MSPB OVERTURNS PROMOTION DEMOTION
What can an employee do when she is demoted because management says it improperly promoted her in violation of regulations? As if that is not bad enough, what can she do if aside from the demotion the agency also demands that she repay all the money she received because of the improper promotion? The MSPB has made is quite clear that it will only rarely review an agency action to correct a pay mistake. However, in this case the employee met the narrow Board criteria for reversing a pay error, where the employee did nothing wrong to cause the pay error.
The MSPB has held that it will review agency actions involving a demotion from a recent promotion when: (1) the promotion was approved by an authorized official aware that he or she was making the promotion or appointment; (2) the appellant took some action denoting acceptance of the promotion or appointment; and (3) the promotion or appointment was not revoked before the appellant performed in the position. In fact, when those three criteria are met, the agency cannot treat it as a mere correction of a pay-setting error, but must use adverse action procedures. In this case the employee, a GS-15 supervisor at HUD, had been promoted for a year before the agency realized it made an error. Consequently, the Board told the agency this was not the simple correction of a classification or pay-setting error, but a denial of due process, “The agency selected the appellant for a position that was properly graded as a GS-15 position, and the appellant performed GS-15 level work. Any error in noncompetitively promoting the appellant was in the hiring process, and the agency’s action to correct such error by retroactively cancelling the appellant’s promotion and placing her in a different GS-14 position is an appealable reduction in grade and pay.” The Board also let it be known that any doubt about this being an adverse action was certainly removed when, “ the agency took these actions retroactively, effective the date of the appellant’s appointment. The agency also sought the difference in pay during the time that the appellant was in the GS-15 position even though she performed the duties of her GS-15 position. Further, the appellant asserts that she lost service credit at the GS-15 level for the time that she performed in the position. These consequences far exceed a correction of a pay-setting error.”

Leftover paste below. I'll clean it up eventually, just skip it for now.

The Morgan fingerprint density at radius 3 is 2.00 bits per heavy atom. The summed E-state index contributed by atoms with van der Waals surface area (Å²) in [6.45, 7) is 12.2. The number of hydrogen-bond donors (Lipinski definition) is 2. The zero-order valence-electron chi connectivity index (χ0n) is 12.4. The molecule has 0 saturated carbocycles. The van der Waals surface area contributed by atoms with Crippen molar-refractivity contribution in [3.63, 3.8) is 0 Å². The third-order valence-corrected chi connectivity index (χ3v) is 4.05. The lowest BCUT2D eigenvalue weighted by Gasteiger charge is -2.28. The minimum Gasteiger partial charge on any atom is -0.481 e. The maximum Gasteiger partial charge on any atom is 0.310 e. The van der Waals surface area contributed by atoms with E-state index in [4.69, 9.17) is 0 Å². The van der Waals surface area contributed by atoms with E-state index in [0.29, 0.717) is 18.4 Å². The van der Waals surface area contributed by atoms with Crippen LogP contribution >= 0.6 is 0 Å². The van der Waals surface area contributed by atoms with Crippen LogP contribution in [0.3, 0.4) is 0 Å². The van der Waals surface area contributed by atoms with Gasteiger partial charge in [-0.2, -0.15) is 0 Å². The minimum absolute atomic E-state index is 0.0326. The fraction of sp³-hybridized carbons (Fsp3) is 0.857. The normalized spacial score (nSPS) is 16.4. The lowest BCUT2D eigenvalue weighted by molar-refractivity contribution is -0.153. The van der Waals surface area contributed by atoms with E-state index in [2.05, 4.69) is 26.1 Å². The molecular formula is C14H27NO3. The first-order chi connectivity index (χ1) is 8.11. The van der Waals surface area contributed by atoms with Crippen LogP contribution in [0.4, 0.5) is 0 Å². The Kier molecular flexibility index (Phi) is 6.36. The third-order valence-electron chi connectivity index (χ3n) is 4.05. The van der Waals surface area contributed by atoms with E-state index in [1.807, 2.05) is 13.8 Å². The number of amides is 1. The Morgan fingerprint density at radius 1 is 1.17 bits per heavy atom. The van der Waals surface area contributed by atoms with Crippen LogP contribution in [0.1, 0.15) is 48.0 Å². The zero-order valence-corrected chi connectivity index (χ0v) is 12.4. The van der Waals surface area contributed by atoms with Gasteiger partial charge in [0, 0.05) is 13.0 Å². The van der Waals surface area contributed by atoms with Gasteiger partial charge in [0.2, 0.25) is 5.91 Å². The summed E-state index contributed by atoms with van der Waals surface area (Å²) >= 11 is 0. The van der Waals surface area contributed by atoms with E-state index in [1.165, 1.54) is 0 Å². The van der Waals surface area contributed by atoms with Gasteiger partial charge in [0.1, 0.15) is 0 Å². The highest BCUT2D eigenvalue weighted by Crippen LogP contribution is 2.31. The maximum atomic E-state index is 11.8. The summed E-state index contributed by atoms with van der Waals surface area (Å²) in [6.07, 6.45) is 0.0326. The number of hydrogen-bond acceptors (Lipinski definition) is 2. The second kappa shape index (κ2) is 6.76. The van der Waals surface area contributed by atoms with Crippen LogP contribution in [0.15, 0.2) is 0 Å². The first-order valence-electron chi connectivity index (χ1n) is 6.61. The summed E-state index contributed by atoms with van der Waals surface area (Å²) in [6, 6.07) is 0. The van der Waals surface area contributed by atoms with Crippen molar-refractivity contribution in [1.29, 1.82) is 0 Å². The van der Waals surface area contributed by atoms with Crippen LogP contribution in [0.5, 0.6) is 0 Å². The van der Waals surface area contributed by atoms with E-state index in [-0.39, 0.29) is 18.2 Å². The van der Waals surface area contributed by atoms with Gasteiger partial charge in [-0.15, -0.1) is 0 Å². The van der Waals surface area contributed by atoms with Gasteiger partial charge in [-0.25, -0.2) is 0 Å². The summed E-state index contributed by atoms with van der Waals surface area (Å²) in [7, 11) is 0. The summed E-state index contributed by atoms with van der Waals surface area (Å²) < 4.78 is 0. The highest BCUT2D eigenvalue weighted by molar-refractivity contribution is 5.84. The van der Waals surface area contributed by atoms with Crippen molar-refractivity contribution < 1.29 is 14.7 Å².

If you want to read more about the MSPB’s reasoning, this case is titled at Wandra Simmons v. HUD, 2014 MSPB 1.